Despite minor relief in one-bedroom prices nationally, the rental market remains red-hot for both apartments and houses. Rental prices for single-family homes are at an all-time high, increasing an average of 7.8 percent in 2021. And while notoriously expensive Los Angeles saw year-over-year decreases in its one-bedroom prices, just to its south the city of Huntington Beach continues to see big increases in both unit types. Of the markets in our rent price trends analysis, 97.7 percent recorded price increases for one-bedrooms and all markets saw increases for two-bedrooms. Let’s look at where rent prices stand today.
City average rent price trends
At the city level, rents are up in most and down in a few. Here are the highs and lows for rent changes in the nation’s 100 largest cities.
One-bedroom city average rent price trends
The following cities have experienced the biggest increases in one-bedroom rent prices year-over-year. Six of these cities — Orlando, FL; Huntington Beach, CA; Chandler, AZ; Jersey City, NJ; Irvine, CA and Amarillo, TX — have populations of 300,000 or less.
- Long Beach, CA (+56.7 percent)
- Chandler, AZ (+50.8 percent)
- Amarillo, TX (+46.6 percent)
- Huntington Beach, CA (+44.9 percent)
- Jersey City, NJ (+43.6 percent)
- Orlando, FL (+42.4 percent)
- Irvine, CA (+39.2 percent)
- Austin, TX (+36.9 percent)
- Portland, OR (+34.2 percent)
- Mesa, AZ (+30.6 percent)
The following cities have experienced the biggest decreases in one-bedroom rent prices year-over-year. Four of these cities — Toledo, OH; Lincoln, NE; Durham, NC and Madison, WI— have populations of 300,000 or less.
- Kansas City, MO (-19.7 percent)
- Toledo, OH (-18.2 percent)
- Madison, WI (-7.4 percent)
- Indianapolis, IN (-7.1 percent)
- Atlanta, GA (-7.1 percent)
- Lincoln, NE (-6.1 percent)
- Cleveland, OH (-6.0 percent)
- Milwaukee, WI (-5.5 percent)
- Minneapolis, MN (-2.7 percent)
- Durham, NC (-2.6 percent)
Two-bedroom city average rent price trends
The following cities have experienced the biggest increases in two-bedroom rent prices year-over-year. Four of these cities — Little Rock, AR; Salt Lake City, UT; Augusta, GA and Fremont, CA— have populations of 300,000 or less.
- Fresno, CA (+71.3 percent)
- Huntington Beach, CA (+55.2 percent)
- Little Rock, AR (+45.0 percent)
- Salt Lake City, UT (+43.2 percent)
- Augusta, GA (+38.7 percent)
- Albuquerque, NM (+38.3 percent)
- Raleigh, NC (+38.2 percent)
- Miami, FL (+36.3 percent)
- Fremont, CA (+34.6 percent)
- San Diego, CA (+34.3 percent)
The following cities have experienced the biggest decreases in two-bedroom rent prices year-over-year. Four of these cities — Lincoln, NE; Durham, NC; Baton Rouge, LA and Scottsdale, AZ — have populations of 300,000 or less.
- Kansas City, MO (-23.2 percent)
- Scottsdale, AZ (-18.3 percent)
- Durham, NC (-16.8 percent)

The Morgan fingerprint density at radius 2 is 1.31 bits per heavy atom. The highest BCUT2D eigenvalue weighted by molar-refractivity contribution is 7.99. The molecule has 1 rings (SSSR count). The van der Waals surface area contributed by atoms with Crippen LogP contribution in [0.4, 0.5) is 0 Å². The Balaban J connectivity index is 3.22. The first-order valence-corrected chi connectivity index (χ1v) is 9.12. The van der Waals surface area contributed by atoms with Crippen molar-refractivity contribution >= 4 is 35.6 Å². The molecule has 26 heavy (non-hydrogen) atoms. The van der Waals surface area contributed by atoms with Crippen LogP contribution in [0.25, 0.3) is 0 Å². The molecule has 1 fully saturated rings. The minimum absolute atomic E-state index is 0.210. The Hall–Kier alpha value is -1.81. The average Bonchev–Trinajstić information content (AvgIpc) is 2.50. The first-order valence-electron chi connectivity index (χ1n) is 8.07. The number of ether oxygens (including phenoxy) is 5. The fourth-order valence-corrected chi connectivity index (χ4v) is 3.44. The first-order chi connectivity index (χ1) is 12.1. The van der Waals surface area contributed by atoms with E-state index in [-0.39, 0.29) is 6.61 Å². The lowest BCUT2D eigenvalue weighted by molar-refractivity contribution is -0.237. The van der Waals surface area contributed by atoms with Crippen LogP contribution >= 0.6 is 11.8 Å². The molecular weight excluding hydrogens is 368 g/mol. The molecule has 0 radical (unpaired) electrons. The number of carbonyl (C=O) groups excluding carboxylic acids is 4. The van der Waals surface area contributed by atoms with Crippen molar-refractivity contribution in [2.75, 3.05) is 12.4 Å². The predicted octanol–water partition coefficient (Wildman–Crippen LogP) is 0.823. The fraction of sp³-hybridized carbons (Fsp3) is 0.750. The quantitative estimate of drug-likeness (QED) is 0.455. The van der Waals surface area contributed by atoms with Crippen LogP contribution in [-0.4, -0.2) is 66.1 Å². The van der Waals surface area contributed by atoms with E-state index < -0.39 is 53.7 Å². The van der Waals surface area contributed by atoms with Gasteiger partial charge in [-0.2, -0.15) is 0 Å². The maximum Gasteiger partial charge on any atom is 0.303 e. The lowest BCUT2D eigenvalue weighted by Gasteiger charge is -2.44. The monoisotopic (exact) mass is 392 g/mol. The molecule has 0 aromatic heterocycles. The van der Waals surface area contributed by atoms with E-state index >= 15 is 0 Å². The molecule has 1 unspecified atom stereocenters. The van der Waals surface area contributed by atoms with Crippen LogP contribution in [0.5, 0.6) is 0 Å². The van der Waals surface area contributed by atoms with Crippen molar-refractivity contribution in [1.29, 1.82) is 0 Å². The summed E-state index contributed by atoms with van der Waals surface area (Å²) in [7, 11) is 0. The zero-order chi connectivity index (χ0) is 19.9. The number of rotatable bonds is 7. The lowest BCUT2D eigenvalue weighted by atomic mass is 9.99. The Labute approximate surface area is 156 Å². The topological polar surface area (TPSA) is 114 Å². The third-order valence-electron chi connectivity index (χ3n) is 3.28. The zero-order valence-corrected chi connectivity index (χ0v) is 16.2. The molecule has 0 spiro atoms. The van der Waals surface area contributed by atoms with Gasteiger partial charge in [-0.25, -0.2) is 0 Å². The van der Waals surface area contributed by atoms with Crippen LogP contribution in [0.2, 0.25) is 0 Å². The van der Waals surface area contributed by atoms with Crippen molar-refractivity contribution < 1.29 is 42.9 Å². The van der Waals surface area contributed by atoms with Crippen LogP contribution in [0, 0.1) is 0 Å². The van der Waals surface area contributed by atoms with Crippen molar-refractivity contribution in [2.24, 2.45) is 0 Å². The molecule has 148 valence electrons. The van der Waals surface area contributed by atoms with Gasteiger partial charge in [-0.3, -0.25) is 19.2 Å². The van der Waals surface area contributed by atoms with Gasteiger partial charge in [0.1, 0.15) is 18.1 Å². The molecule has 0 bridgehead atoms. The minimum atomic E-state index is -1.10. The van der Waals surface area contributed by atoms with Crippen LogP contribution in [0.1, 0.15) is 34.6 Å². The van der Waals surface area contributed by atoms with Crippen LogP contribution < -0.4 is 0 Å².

- Anaheim, CA (-10.9 percent)
- Baton Rouge, LA (-8.4 percent)
- Indianapolis, IN (-8.1 percent)
- Milwaukee, WI (-5.6 percent)
- Lincoln, NE (-4.8 percent)
- Saint Paul, MN (-3.8 percent)
- Los Angeles, CA (-3.6 percent)
Overlap cities by average rent prices
Some cities reflect increases or decreases in rent prices across all bedroom types. We call these “overlap cities.”
Only one city in the top 10 has experienced year-over-year price increases in both one-bedroom and two-bedroom apartments:
Five cities in the top 10 have experienced year-over-year price decreases in both one-bedroom and two-bedroom apartments:
Rental industry trends
In addition to our pricing trends, here are a few key industry developments:
1. Single-family homes prices soar in the rental market
Apartments aren’t the only property type experiencing inflated rent prices. According to new data released by CoreLogic Inc, single-family rental prices grew an average of 7.8 percent in 2021, an all-time high.
Many renters have put their home buying dreams on pause due to increasing home prices and bidding wars. Redfin shared that the median home price jumped 14 percent year-over-year in January while active listings remain low. But renting a home may prove just as hard as some rentals are receiving as many as 20 applications in a single day on the market.
“I literally have people begging me to get them a rental,” Atlanta real-estate agent Jamie Douglas told Bloomberg. “It’s just so crazy down here.”
2. Inflation creating further hardship for tenants
On top of rising rents, tenants are also facing higher prices at grocery stores and in their utility bills. That’s according to the latest inflation numbers from the Labor Department, which put year-over-year inflation at 7.5 percent, the highest since January 1982. Groceries are up almost eight percent and electricity prices are more than 10 percent higher than in 2021.
“They have to pay for their rent. They have to go to the grocery store,” Sarah House of Wells Fargo told NPR. “So, what we’re seeing is this inflation environment in many ways is continuing to bite even worse than when we saw bigger monthly gains back in the spring when it was used cars and some increase in recreation. These are purchases that consumers can’t avoid.”